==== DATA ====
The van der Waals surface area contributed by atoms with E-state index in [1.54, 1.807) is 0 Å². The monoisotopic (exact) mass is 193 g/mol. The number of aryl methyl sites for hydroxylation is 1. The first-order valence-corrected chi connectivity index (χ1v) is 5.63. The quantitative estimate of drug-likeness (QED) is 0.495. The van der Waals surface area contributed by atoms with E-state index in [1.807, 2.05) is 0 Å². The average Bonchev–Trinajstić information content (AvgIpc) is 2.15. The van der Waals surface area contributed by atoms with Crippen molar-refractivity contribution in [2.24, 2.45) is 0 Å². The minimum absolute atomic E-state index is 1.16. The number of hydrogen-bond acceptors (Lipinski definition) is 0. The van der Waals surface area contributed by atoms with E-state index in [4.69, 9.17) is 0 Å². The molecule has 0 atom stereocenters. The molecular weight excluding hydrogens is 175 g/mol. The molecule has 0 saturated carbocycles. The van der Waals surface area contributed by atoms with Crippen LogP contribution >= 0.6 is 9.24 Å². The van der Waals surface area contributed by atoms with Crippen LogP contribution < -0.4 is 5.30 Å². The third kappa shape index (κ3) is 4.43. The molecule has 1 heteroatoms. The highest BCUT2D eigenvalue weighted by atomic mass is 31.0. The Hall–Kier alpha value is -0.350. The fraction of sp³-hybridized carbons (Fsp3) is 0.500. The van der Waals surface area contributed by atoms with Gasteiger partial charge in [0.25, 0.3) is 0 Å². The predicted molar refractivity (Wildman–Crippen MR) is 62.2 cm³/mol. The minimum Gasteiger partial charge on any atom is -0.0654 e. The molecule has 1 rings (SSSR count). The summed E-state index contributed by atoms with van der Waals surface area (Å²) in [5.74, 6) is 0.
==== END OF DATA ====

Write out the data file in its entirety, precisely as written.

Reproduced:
The van der Waals surface area contributed by atoms with E-state index in [1.54, 1.807) is 0 Å². The monoisotopic (exact) mass is 193 g/mol. The number of aryl methyl sites for hydroxylation is 1. The first-order valence-corrected chi connectivity index (χ1v) is 5.63. The quantitative estimate of drug-likeness (QED) is 0.495. The van der Waals surface area contributed by atoms with E-state index in [1.807, 2.05) is 0 Å². The average Bonchev–Trinajstić information content (AvgIpc) is 2.15. The van der Waals surface area contributed by atoms with Crippen molar-refractivity contribution in [2.24, 2.45) is 0 Å². The minimum absolute atomic E-state index is 1.16. The number of hydrogen-bond acceptors (Lipinski definition) is 0. The van der Waals surface area contributed by atoms with E-state index in [4.69, 9.17) is 0 Å². The molecule has 0 atom stereocenters. The molecular weight excluding hydrogens is 175 g/mol. The molecule has 0 saturated carbocycles. The van der Waals surface area contributed by atoms with Crippen LogP contribution >= 0.6 is 9.24 Å². The van der Waals surface area contributed by atoms with Crippen LogP contribution < -0.4 is 5.30 Å². The third kappa shape index (κ3) is 4.43. The molecule has 1 heteroatoms. The highest BCUT2D eigenvalue weighted by atomic mass is 31.0. The Hall–Kier alpha value is -0.350. The fraction of sp³-hybridized carbons (Fsp3) is 0.500. The van der Waals surface area contributed by atoms with Gasteiger partial charge in [0.25, 0.3) is 0 Å². The predicted molar refractivity (Wildman–Crippen MR) is 62.2 cm³/mol. The minimum Gasteiger partial charge on any atom is -0.0654 e. The molecule has 1 rings (SSSR count). The summed E-state index contributed by atoms with van der Waals surface area (Å²) in [5.74, 6) is 0.